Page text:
An Anti-Saddam’s execution, Anti-Bush rally by the Muslims
A Hindu maha-procession
Impending State elections
Recipe for doom? So it seems at the moment
On Friday the 19th was held a massive rally by Muslims in the Muslim dominated area of Shivajinagar. It was attended by a great audience and by prominent local Muslim leaders. The rally was targeted to denounce the unfair(!) execution of former Iraqi President Saddam Hussain. The focal point of the rally was peaceful and no untoward incidents were noticed. Then, on the dispersion of the meeting, some miscreants pulled down banners that had been put up in may locations to advertise the Hindu-mahasabha scheduled for Sunday the 21st. This probably opened the floodgates and led to the violence and unrest that dominated this area for the next few days.
On Sunday, the Hindu procession came on the streets with great fervor and fanfare. And as if in retribution, they burnt down a reported 10 public transport buses, a few autorickshaws apart from causing physical damage to whatever caught their line of sight. The cops had made full preparations for such an eventuality, since this area is prone to communal riots, but as always, that was severely inadequate. The dilemma lies with the police. If they side with one community, the other is bound to paint the police too in communal colors and accuse them of favoritism. In this scenario, although damage was done, it was probably best that the police did not take too pro-active a stance.
[Activists of Vishwa Hindu Parishat going in a procession to the venue of Virat Hindu Samajotsava in Bangalore on Sunday. — Photo courtesy: Sampath Kumar G.P., The Hindu]
Some accuse the Politicians for making fiery, provocative speeches which might have stoked the fire. But whatever be the reason, it is unfortunate that in a country that prides itself in its Secular status and boasts of it’s so called Unity in Diversity, that such an incident should have happened. Due to the foolish actions of a few, two communities are at loggerheads, and each aims to outdo the other. This is all very pedestrian. If one believes in their religion in the right manner, then why does he/she have to come to he streets to prove its superiority? An eye for an eye. Is that what they are looking for? It is very unfortunate
The area of my residence lies close to the region of conflict. That Sunday morning when I left the area, I saw the single largest platoon of cops ever in my life stationed at Ulsoor lake. Behind them stood the huge mob eager to carry on with the Hindu procession. From what I heard later, the procession was quite peaceful till it reached Mosque road, mere minutes from my house. This is where the procession turned violent in a bid to avenge the events of Friday. And it resulted in a chain reaction which caused destruction and imposition of shoot-at-sight orders in some regions and a curfew in others. By the time I got back in the evening, the roads were death-empty. I reach home and in rush my flatmates, who’ve just escaped bludgeoning at the hands of some of the mobs outside. I have to attend a wedding, and therefore must venture out again. I take all precautions, take the supposedly correct routes and make it for the wedding of good friend, Sakshi. I meet many juniors there and as always, it takes me on a nostalgic trip down memory’s lane.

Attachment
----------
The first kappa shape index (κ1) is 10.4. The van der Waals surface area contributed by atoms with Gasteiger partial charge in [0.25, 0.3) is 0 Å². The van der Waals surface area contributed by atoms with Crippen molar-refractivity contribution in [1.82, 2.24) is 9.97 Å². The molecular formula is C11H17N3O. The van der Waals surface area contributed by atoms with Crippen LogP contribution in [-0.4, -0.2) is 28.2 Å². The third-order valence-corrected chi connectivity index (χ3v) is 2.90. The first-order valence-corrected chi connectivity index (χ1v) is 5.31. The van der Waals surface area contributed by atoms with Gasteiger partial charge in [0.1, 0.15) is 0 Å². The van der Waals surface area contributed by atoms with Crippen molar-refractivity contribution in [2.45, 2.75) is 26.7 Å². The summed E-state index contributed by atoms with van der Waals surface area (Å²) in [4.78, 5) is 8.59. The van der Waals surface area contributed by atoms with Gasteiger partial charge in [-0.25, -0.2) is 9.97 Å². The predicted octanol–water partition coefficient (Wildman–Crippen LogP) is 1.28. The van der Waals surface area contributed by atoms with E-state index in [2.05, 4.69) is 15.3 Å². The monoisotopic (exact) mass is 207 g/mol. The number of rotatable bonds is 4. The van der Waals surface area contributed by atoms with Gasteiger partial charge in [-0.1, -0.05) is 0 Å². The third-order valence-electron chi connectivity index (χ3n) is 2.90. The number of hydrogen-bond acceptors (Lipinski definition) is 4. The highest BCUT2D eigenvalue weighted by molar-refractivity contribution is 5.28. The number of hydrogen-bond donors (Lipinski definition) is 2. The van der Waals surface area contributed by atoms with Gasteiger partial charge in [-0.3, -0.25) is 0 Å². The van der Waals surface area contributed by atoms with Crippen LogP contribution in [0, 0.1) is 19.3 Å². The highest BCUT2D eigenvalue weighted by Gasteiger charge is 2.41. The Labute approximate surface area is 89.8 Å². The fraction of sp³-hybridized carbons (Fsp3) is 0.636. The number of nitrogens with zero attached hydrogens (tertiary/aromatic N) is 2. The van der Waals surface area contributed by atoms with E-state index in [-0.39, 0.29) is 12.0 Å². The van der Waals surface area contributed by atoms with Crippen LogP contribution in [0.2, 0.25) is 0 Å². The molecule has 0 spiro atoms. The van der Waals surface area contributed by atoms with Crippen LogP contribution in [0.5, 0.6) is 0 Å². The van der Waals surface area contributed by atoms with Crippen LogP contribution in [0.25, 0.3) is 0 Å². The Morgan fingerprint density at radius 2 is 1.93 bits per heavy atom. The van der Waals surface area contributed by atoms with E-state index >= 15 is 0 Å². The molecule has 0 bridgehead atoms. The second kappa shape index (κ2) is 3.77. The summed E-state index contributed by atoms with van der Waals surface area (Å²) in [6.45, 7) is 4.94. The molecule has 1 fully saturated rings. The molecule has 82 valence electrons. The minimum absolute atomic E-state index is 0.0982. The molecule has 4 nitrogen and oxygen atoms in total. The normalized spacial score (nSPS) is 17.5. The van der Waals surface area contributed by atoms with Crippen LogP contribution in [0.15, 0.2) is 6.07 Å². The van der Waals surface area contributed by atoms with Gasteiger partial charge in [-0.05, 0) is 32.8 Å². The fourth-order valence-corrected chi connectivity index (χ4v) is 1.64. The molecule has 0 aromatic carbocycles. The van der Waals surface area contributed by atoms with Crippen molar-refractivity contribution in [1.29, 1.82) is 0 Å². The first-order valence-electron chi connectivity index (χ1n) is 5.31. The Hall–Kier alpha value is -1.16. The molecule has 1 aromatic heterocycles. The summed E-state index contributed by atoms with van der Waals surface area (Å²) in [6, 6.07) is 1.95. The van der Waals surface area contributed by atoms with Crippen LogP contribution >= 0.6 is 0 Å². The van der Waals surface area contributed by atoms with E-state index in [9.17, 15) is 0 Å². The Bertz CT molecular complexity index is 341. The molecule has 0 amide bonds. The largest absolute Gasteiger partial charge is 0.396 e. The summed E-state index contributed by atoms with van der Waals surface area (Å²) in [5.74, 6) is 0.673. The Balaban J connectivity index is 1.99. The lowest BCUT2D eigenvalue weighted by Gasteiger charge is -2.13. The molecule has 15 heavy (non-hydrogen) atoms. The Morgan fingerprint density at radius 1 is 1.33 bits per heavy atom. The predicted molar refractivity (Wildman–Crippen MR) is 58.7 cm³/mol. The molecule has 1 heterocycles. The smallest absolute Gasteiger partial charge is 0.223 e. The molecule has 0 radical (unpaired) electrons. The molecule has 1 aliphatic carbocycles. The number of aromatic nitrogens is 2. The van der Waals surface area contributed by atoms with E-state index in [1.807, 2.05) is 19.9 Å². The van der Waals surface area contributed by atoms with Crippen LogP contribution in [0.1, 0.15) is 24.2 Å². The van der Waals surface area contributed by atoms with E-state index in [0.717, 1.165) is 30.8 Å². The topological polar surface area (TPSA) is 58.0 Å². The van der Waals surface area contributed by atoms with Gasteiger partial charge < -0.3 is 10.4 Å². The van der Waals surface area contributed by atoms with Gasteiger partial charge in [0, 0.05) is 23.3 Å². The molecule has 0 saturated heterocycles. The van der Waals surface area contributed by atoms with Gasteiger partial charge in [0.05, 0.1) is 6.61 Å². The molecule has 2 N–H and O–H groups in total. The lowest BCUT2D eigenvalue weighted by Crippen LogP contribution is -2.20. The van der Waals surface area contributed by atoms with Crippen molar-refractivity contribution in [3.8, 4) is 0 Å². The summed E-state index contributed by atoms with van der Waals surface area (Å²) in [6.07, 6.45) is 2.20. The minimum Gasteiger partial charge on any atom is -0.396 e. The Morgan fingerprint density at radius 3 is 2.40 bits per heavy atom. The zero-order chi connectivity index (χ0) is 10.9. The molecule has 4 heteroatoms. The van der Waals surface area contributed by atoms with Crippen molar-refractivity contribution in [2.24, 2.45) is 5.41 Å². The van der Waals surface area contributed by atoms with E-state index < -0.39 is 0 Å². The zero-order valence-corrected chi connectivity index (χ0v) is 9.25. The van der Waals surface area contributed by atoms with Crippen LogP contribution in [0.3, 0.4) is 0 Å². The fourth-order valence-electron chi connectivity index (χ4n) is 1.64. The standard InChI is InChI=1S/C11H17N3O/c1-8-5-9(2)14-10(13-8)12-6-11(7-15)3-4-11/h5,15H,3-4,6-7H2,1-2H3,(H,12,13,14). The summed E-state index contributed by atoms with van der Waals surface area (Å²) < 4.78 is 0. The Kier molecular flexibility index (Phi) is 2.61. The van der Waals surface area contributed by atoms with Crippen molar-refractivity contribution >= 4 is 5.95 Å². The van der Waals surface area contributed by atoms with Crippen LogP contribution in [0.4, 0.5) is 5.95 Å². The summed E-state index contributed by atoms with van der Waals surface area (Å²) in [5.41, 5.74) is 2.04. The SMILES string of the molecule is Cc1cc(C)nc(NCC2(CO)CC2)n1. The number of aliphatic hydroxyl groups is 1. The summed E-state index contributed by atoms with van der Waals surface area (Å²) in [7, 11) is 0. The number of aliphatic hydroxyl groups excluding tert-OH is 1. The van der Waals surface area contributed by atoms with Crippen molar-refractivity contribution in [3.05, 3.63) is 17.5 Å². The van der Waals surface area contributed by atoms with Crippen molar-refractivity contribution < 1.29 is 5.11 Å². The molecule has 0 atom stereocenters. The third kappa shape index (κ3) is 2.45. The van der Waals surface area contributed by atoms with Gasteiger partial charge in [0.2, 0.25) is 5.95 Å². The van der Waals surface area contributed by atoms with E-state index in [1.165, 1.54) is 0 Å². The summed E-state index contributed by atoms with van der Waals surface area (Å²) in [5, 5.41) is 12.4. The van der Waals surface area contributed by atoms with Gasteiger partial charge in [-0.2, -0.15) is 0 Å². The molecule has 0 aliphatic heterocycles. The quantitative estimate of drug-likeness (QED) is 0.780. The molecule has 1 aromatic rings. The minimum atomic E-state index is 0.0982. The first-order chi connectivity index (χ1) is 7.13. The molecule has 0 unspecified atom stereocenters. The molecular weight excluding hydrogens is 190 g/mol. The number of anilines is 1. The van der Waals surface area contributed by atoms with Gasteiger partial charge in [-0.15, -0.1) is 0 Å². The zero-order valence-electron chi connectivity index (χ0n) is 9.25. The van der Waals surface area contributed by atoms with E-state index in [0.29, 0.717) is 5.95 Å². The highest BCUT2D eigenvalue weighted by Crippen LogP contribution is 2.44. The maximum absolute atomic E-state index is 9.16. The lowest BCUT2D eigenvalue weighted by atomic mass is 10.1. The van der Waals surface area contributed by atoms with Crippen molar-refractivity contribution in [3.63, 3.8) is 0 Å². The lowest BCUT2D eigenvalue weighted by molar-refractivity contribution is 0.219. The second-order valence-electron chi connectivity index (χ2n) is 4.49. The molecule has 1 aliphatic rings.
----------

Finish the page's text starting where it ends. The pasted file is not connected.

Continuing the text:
The journey back is as desolate as the one preceding it. There are violent images on all news channels, and I thank my stars that I was not part to any of it. The epicenter of violence wasUlsoor, Shivajinagar and Bharathinagar, all very close to my house. By this time the curfew has been lifted and there are only stray incidents of trouble here & there. I speak to a friend about the deplorable state of events, and she says something that strikes a nerve. She says that all day all she’s been hearing from everyone is how pathetic it is to have communal riots, and how poor Hindu-Muslim relations can turn out to be at times. Everyone is out to blame everyone – the politicians, the public – but no one has even thought of what part they can play in making things better. This embarrasses me to no end because I was doing (and probably am doing now) what we Indians are so adept at – bitching about everything under the sun rather than find a solution for our troubles, and what troubles us. If we cannot rectify it, then maybe we have no right to criticize it either. It is so easy to call the kettle black, but it is difficult to see the blackness in our own hearts, or to make efforts to clean the kettle.
At the end of the day, the question still haunts me. What is our part? And why do I have to ask this? Shouldn’t I already be aware of my responsibilities? Or have we, as Indians become so conditioned to atrocities around us that we have resigned ourselves to bitch about it and then let it be lost in the recesses of our mind, only to pick up some new topic for criticism?
The questions linger on…